PHOENIX (AP) — A group led by Josh Harris and Mitchell Rales has submitted a fully financed bid for the NFL’s Washington Commanders, according to two people with knowledge of the situation.
The people spoke to The Associated Press on condition of anonymity Tuesday because details of the bid have not been publicly announced.
The Harris/Rales group, which includes basketball Hall of Famer Magic Johnson, is one of multiple bidders involved in the sale process. Houston Rockets owner Tilman Fertitta and Canadian billionaire Steve Apostolopoulos are also in the running.
ESPN first reported the Harris/Rales group submitted the bid, meeting Snyder’s $6 billion asking price.
Harris, who owns the NBA’s Philadelphia 76ers and NHL’s New Jersey Devils, brought on Rales, a billionaire who also grew up in Maryland, just outside Washington, earlier this year. Johnson, who has ownership experience with Major League Baseball’s Los Angeles Dodgers and others, later joined the group.
Last fall, with multiple investigations ongoing into the team’s workplace culture and finances, longtime owner Dan Snyder and his wife Tanya hired a firm to explore selling part or all of the team. That came two weeks after Indianapolis Colts owner Jim Irsay said there was “merit to remove” Snyder, which would take an unprecedented vote of 24 of the other 31 owners.
Selling the team would avoid going down that road, though the process has dragged on long enough that the situation may not be fully resolved by the end of the annual league meeting this week in Arizona.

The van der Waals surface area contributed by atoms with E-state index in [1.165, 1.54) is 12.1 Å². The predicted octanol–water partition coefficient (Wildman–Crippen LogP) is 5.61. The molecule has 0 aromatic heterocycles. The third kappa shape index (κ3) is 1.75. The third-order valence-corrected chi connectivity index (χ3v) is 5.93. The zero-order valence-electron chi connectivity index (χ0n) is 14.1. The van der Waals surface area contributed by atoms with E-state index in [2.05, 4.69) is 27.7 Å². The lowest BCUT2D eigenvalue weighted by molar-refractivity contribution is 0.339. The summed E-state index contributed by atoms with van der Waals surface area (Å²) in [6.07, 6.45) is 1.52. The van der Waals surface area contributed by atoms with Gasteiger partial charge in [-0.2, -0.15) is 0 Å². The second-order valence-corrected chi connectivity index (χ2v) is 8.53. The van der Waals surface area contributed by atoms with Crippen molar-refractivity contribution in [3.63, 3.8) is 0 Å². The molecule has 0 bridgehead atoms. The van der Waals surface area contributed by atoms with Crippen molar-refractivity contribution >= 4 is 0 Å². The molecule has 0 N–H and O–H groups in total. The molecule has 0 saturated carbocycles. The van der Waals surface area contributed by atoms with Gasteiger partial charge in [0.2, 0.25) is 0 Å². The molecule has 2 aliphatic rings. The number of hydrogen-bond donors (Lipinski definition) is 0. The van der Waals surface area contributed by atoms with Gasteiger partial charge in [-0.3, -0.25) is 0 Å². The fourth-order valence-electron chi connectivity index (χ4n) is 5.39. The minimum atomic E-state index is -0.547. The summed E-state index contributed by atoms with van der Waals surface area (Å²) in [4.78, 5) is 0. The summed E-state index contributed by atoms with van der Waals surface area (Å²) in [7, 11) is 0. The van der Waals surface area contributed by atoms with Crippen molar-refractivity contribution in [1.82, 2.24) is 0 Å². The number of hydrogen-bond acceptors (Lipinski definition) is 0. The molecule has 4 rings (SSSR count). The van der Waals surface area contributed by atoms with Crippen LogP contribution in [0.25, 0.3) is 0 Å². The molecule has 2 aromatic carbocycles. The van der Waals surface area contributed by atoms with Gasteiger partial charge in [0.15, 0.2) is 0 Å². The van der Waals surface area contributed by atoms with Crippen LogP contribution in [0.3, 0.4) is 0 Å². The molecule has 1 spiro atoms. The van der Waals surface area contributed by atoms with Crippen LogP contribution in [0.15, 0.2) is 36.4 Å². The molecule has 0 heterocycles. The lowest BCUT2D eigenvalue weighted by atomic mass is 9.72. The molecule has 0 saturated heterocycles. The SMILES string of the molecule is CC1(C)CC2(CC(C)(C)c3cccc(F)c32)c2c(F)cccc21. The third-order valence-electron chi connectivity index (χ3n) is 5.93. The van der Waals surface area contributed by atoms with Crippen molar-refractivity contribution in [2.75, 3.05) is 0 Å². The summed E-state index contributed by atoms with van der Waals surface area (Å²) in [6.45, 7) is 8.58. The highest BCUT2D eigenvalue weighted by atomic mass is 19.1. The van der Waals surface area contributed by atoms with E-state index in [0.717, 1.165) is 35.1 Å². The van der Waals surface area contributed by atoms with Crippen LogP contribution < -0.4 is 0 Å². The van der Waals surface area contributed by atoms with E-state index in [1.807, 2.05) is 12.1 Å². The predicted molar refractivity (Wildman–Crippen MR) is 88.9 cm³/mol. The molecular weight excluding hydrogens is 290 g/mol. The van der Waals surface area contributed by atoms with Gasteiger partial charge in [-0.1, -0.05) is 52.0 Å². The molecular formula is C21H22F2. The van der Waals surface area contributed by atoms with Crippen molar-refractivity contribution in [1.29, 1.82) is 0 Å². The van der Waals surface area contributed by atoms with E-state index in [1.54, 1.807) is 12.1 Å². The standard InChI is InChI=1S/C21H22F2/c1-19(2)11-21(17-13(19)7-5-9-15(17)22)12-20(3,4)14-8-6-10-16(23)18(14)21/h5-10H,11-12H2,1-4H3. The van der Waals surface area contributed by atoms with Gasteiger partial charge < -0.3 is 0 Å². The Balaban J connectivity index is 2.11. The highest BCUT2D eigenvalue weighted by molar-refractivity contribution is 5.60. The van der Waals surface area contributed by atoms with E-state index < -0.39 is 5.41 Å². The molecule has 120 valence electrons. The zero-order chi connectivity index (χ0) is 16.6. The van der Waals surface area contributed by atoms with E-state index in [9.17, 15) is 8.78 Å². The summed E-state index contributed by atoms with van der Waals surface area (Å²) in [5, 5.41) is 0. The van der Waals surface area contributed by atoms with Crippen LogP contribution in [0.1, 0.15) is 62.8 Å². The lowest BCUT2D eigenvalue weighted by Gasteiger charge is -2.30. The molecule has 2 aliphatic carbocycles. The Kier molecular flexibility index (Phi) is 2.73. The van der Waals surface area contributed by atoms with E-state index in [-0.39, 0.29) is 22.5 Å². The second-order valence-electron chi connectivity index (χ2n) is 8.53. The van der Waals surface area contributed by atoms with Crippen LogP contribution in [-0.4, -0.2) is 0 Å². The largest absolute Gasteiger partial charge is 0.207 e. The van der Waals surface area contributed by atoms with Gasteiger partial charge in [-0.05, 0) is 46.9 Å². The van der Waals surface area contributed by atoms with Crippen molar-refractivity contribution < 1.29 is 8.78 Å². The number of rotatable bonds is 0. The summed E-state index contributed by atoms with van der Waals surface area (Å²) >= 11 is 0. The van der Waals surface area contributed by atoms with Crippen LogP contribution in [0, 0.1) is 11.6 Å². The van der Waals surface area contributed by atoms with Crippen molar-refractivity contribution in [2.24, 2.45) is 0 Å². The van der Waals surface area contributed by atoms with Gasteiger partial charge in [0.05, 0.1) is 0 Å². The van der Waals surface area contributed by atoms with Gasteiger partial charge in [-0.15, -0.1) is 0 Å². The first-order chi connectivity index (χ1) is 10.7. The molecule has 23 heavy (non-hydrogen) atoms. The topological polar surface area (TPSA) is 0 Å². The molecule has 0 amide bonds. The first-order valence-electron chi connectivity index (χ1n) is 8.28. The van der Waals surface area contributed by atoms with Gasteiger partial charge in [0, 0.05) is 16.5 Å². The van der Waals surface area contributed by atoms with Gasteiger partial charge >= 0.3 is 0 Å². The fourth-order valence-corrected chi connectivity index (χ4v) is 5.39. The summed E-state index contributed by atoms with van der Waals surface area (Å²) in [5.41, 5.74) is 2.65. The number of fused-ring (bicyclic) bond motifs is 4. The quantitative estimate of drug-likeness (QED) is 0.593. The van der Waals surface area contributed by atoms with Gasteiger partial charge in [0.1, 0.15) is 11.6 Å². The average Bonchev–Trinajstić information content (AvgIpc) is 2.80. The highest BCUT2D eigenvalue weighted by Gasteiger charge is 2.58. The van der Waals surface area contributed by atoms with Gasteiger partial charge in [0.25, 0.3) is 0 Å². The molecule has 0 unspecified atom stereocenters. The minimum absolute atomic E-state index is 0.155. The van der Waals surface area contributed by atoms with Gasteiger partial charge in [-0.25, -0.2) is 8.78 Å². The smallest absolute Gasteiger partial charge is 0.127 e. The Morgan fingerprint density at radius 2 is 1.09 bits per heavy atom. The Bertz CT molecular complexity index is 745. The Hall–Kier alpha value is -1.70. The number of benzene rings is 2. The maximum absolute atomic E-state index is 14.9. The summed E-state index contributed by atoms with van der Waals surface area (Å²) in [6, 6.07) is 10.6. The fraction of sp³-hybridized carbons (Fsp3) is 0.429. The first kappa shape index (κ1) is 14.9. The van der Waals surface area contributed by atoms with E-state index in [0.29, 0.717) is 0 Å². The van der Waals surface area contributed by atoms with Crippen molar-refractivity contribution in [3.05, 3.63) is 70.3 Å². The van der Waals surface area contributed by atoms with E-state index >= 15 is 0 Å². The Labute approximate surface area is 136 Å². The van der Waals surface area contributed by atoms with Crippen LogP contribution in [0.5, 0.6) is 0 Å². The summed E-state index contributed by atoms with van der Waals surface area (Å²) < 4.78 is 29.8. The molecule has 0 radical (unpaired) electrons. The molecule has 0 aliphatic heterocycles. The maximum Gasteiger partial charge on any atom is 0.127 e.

Once Snyder accepts an offer, he must submit the bidder’s name to the NFL for approval. That hasn’t happened yet, a person told The AP on Monday. Three-quarters of the owners would need to approve any sale.
“I think he’s put the team up for sale. I believe that something is close to happening,” New England Patriots owner Robert Kraft said Monday. “I don’t know that for sure. We’ll wait and see what happens.”
Snyder and his attorneys have demanded that NFL owners and the league indemnify him against future legal liability and costs if he sells the team, a person told the AP. Two owners said they were angered by Snyder’s demand for indemnification but told the AP that they want to let the sale process play out before taking any action.
Dallas Cowboys owner Jerry Jones said Snyder’s situation has changed their relationship.
“I think that it’s a little more formal, but I think it’s that way because of the various issues that are involved here,” Jones said. “It’s not ‘lovey-dovey,’ but it’s not really strained in any way.”
Snyder and the team are still under investigation by former U.S. Attorney Mary Jo White, who was retained by the league to look into various aspects of the organization stemming from a congressional review into workplace misconduct that also included a referral to the Federal Trade Commission for potential business improprieties.
A spokesperson declined to comment when asked if Snyder had refused to speak with White, saying it’s a confidential matter between the club and the league.
Whyno reported from Washington.